Bill Wiggin MP joined conservationists from Plantlife and Forestry England in Frith Wood to monitor the progress of the recently re-introduced Spreading bellflower (Campanula patula).

Plantlife Species Champion for the Spreading bellflower, Bill commented: “the Spreading bellflower is one of the rarest plants in the UK, growing in only a small number of habitats in the West Midlands and Welsh borders.

Increased levels of herbicides in roadside soil and changes in woodland management have brought the bellflower close to extinction in recent years.

Thanks to the hard work of Forestry England conservationists who re-planted the local bellflower seeds, I am delighted that this critically endangered species is alive and flourishing on our doorstep.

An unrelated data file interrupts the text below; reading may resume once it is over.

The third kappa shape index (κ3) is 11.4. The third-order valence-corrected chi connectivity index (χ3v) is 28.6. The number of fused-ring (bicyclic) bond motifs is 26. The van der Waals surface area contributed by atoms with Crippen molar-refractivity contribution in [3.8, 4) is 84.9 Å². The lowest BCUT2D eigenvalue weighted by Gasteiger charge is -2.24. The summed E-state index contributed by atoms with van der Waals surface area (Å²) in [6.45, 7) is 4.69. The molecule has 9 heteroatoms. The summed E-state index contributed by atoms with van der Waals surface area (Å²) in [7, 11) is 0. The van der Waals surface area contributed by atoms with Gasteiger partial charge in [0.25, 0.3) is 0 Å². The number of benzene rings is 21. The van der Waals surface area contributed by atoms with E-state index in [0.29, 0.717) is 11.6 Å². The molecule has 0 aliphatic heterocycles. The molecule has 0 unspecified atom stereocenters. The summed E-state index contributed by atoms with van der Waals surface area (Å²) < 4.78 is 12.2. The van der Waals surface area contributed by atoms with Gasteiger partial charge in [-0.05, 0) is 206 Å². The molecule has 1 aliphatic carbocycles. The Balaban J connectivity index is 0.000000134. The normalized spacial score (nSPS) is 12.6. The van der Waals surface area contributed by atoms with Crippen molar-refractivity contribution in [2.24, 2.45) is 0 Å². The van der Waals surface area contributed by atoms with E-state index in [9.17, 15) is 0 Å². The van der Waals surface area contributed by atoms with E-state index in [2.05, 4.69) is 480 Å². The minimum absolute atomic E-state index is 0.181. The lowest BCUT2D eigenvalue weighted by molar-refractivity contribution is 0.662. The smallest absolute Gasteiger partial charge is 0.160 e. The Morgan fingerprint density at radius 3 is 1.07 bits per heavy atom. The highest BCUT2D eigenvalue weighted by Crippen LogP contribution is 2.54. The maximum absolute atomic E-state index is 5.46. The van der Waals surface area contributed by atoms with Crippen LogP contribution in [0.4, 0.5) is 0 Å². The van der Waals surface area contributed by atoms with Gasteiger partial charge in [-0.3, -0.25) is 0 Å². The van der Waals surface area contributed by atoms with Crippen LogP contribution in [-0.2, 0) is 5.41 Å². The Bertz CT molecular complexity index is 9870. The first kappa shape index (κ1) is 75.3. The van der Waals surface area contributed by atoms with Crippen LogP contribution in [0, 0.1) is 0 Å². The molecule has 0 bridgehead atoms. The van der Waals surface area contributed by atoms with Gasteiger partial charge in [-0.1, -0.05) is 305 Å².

The newly flowering Campanula patula in Frith Wood demonstrate how the UK’s species diversity depends on a delicately balanced ecosystem, and that we must make sustainable land management a priority in order for endangered species to survive.

According to the UN Report on Biodiversity published earlier this year, 25% of species of flora and fauna globally are vulnerable, whilst 1 million species face extinction unless urgent action is taken to reduce biodiversity loss. It is therefore vital that we do all we can to protect biodiversity in North Herefordshire, and the re-introduction of the Spreading bellflower shows us what is achievable now on a local level.”

The biennial species can be recognised by its upright, funnel shaped purple flowers and narrow leaves. It flowers in June to September in its preferred habitat of fallow land, banks, meadows and open woodland.